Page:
Cricket: Inaugural Women’s Premier League set to start in India

A game-changing moment for women’s sport as the three-week event with star players from around the world kicks off in Mumbai on Saturday.

India's Smriti Mandhana playing a T20 match against Pakistan in the UK [File: Jason Cairnduff/Reuters]

More money. More hype. More plans. Women’s cricket is set to be transformed with the advent of the new franchise Twenty20 (T20) tournament in India.

The Women’s Premier League (WPL) starts on Saturday in Mumbai with top players from around the world, just a week after Australia defended their T20 World Cup title in South Africa.

The WPL has the backing of the Board of Control for Cricket in India (BCCI) in the wake of the enormously successful Indian Premier League (IPL), the sport’s leading franchise competition.

“The Women’s Premier League is a huge development. Female cricketers in India will stick to the sport for a longer duration now, and it will only benefit Indian cricket in the longer run,” Mithali Raj, a former captain of India and mentor for the Gujarat Giants.

“The league will expand in the future and bring financial viability to the women’s game.”

mithali raj
Mithali Raj, former India captain and mentor for Gujarat Giants [File: John Sibley/Action Images via Reuters]

The BCCI for several years resisted calls for a women’s T20 competition, citing a lack of interest from sponsors and broadcasters, but did stage a four-match Women’s T20 Challenge to run parallel with the IPL knockouts. Other countries, including Australia which has dominated women’s cricket and England, stole a march in terms of women’s franchise leagues.

But late last year, India’s powerful cricket administration finally acted after a financial research report revealed a considerable appetite for women’s T20 cricket and the WPL was born.

Five franchises in the inaugural tournament went up for auction in January and were collectively sold for $580m. Three existing men’s IPL teams – Mumbai Indians, Royal Challengers Bangalore and Delhi Capitals – bought WPL franchises with home bases in Mumbai, Bengaluru and New Delhi.

Two new franchises were established, with Adani Group and Capri Global buying the Gujarat Giants, based in Ahmedabad, and UP Warriorz to be based in Lucknow.

The three-week tournament will have 22 games, including 20 in the league stage and two knockouts, all to be played in Mumbai for the first season. It kicks off with Gujarat Giants against Mumbai Indians.

The WPL has already become the most lucrative women’s cricket property across the globe in terms of franchise and player values.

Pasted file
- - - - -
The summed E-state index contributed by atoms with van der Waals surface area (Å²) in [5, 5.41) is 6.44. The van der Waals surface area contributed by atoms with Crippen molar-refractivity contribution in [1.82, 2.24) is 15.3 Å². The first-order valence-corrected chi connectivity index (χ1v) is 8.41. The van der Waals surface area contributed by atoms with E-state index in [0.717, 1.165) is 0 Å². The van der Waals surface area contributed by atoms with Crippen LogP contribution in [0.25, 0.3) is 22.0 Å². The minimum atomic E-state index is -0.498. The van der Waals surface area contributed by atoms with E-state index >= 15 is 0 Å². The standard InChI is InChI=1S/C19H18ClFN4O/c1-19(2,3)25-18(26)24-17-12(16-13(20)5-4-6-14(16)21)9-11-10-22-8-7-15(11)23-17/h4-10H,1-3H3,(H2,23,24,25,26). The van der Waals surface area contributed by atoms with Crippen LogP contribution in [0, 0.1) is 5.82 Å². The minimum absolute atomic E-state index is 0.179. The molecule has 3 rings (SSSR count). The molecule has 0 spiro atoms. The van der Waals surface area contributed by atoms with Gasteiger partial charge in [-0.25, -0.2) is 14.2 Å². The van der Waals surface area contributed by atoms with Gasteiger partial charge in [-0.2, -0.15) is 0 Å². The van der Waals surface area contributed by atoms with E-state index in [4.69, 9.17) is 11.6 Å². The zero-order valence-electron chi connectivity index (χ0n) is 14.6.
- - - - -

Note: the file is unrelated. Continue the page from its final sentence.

Nearly 1,500 candidates registered for 90 spots – including 30 for internationals – in the player auctions held on February 13, when each franchise had a $1.5m cap. All, except three positions, were filled on auction day.

India’s star batter Smriti Mandhana was the most expensive player at the auction, with Royal Challengers Bangalore successfully bidding $413,950 for her.

Australian all-rounder Ashleigh Gardner went to the Gujarat Giants and English all-rounder Natalie Sciver went to the Mumbai Indians in the best deals for foreign players at about $390,000 each.

Harmanpreet Kaur, captain of India’s national team, went to the Mumbai Indians for $220,000 and will lead the franchise in the inaugural season.

Australian cricketers were in high demand for their leadership skills. Multiple ICC World Cup winner Meg Lanning will lead Delhi Capitals, star batter Beth Mooney will lead Gujarat Giants, and star wicketkeeper-batter Alyssa Healy will lead UP Warriorz.

Bangalore are the early title favourites with the likes of Mandhana, Sophie Devine (New Zealand), Ellyse Perry (Australia), Heather Knight (England) and India’s star wicketkeeper-batter Richa Ghosh among its ranks.

Viacom18 has bought the global television and digital broadcast rights for the tournament for $120m across five years, more than it paid for the rights for the South African men’s league for a decade, but a relative bargain compared with the IPL.

While still in its infancy, the WPL is still widely expected to lift the profile of women’s sports in India and raise the aspirations of future generations of players.

Together with media rights for the first five seasons, the WPL has already earned India’s cricket board a shade below $700m, making it the second most valuable domestic women’s sport competition globally after US professional basketball.

Source: News Agencies